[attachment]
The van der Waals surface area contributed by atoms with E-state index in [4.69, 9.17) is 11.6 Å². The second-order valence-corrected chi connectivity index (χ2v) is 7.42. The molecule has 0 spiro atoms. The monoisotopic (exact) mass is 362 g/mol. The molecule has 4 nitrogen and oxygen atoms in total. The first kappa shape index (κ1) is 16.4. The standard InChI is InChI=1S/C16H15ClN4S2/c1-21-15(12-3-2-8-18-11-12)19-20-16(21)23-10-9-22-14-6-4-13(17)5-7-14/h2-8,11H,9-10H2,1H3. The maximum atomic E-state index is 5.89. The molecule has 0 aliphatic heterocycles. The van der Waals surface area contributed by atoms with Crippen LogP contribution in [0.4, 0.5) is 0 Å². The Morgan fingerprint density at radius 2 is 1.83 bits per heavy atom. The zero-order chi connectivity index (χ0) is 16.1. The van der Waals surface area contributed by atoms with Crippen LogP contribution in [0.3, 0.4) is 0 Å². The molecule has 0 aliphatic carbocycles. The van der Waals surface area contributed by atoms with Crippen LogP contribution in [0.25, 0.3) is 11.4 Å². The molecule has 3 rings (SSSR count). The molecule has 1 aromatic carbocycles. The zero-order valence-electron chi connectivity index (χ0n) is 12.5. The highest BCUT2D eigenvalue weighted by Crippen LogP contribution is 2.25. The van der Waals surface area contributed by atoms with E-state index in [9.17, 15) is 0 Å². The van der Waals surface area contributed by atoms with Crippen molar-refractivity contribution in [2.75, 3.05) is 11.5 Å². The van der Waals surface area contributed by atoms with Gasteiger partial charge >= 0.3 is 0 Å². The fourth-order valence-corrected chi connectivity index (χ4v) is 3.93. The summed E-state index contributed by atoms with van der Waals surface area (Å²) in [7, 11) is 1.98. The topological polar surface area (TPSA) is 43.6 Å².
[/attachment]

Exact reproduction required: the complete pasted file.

The van der Waals surface area contributed by atoms with E-state index in [4.69, 9.17) is 11.6 Å². The second-order valence-corrected chi connectivity index (χ2v) is 7.42. The molecule has 0 spiro atoms. The monoisotopic (exact) mass is 362 g/mol. The molecule has 4 nitrogen and oxygen atoms in total. The first kappa shape index (κ1) is 16.4. The standard InChI is InChI=1S/C16H15ClN4S2/c1-21-15(12-3-2-8-18-11-12)19-20-16(21)23-10-9-22-14-6-4-13(17)5-7-14/h2-8,11H,9-10H2,1H3. The maximum atomic E-state index is 5.89. The molecule has 0 aliphatic heterocycles. The van der Waals surface area contributed by atoms with Crippen LogP contribution in [0.4, 0.5) is 0 Å². The Morgan fingerprint density at radius 2 is 1.83 bits per heavy atom. The zero-order chi connectivity index (χ0) is 16.1. The van der Waals surface area contributed by atoms with Crippen LogP contribution in [0.3, 0.4) is 0 Å². The molecule has 0 aliphatic carbocycles. The van der Waals surface area contributed by atoms with Crippen LogP contribution in [0.25, 0.3) is 11.4 Å². The molecule has 3 rings (SSSR count). The molecule has 1 aromatic carbocycles. The zero-order valence-electron chi connectivity index (χ0n) is 12.5. The highest BCUT2D eigenvalue weighted by Crippen LogP contribution is 2.25. The van der Waals surface area contributed by atoms with E-state index in [9.17, 15) is 0 Å². The van der Waals surface area contributed by atoms with Crippen molar-refractivity contribution in [2.75, 3.05) is 11.5 Å². The van der Waals surface area contributed by atoms with Gasteiger partial charge >= 0.3 is 0 Å². The fourth-order valence-corrected chi connectivity index (χ4v) is 3.93. The summed E-state index contributed by atoms with van der Waals surface area (Å²) in [7, 11) is 1.98. The topological polar surface area (TPSA) is 43.6 Å².